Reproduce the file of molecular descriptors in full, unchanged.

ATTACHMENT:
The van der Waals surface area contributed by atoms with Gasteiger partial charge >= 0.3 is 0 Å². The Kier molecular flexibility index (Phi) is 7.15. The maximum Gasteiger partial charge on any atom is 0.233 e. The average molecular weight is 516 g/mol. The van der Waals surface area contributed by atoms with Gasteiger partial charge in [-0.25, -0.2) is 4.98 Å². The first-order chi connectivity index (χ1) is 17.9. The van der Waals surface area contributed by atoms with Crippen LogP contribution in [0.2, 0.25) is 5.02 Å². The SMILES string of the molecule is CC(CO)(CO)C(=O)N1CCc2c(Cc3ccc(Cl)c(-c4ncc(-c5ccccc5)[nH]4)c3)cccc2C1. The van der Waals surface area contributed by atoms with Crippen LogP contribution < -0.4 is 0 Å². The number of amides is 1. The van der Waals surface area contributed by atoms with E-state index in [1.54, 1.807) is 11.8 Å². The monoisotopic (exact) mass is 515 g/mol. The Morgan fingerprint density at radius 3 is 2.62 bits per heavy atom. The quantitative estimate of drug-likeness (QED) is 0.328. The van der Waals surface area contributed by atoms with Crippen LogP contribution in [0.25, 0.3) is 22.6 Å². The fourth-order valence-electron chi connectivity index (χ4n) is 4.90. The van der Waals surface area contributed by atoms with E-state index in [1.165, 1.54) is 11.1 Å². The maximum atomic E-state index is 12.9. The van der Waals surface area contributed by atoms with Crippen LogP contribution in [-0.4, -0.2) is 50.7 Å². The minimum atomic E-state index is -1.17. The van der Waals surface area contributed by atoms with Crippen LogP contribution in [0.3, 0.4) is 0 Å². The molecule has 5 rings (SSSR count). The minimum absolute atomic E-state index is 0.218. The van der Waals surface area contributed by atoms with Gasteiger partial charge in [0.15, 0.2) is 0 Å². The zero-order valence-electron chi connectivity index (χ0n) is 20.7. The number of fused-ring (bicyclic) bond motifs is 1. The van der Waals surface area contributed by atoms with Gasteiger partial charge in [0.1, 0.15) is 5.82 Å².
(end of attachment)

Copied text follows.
The van der Waals surface area contributed by atoms with Gasteiger partial charge >= 0.3 is 0 Å². The Kier molecular flexibility index (Phi) is 7.15. The maximum Gasteiger partial charge on any atom is 0.233 e. The average molecular weight is 516 g/mol. The van der Waals surface area contributed by atoms with Gasteiger partial charge in [-0.25, -0.2) is 4.98 Å². The first-order chi connectivity index (χ1) is 17.9. The van der Waals surface area contributed by atoms with Crippen LogP contribution in [0.2, 0.25) is 5.02 Å². The SMILES string of the molecule is CC(CO)(CO)C(=O)N1CCc2c(Cc3ccc(Cl)c(-c4ncc(-c5ccccc5)[nH]4)c3)cccc2C1. The van der Waals surface area contributed by atoms with Crippen LogP contribution < -0.4 is 0 Å². The number of amides is 1. The van der Waals surface area contributed by atoms with E-state index in [1.54, 1.807) is 11.8 Å². The monoisotopic (exact) mass is 515 g/mol. The Morgan fingerprint density at radius 3 is 2.62 bits per heavy atom. The quantitative estimate of drug-likeness (QED) is 0.328. The van der Waals surface area contributed by atoms with Crippen LogP contribution in [0.25, 0.3) is 22.6 Å². The fourth-order valence-electron chi connectivity index (χ4n) is 4.90. The van der Waals surface area contributed by atoms with E-state index in [1.165, 1.54) is 11.1 Å². The maximum atomic E-state index is 12.9. The van der Waals surface area contributed by atoms with Crippen LogP contribution in [-0.4, -0.2) is 50.7 Å². The minimum atomic E-state index is -1.17. The van der Waals surface area contributed by atoms with Crippen LogP contribution in [0.3, 0.4) is 0 Å². The molecule has 5 rings (SSSR count). The minimum absolute atomic E-state index is 0.218. The van der Waals surface area contributed by atoms with Gasteiger partial charge in [0.15, 0.2) is 0 Å². The zero-order valence-electron chi connectivity index (χ0n) is 20.7. The number of fused-ring (bicyclic) bond motifs is 1. The van der Waals surface area contributed by atoms with Gasteiger partial charge in [0.1, 0.15) is 5.82 Å².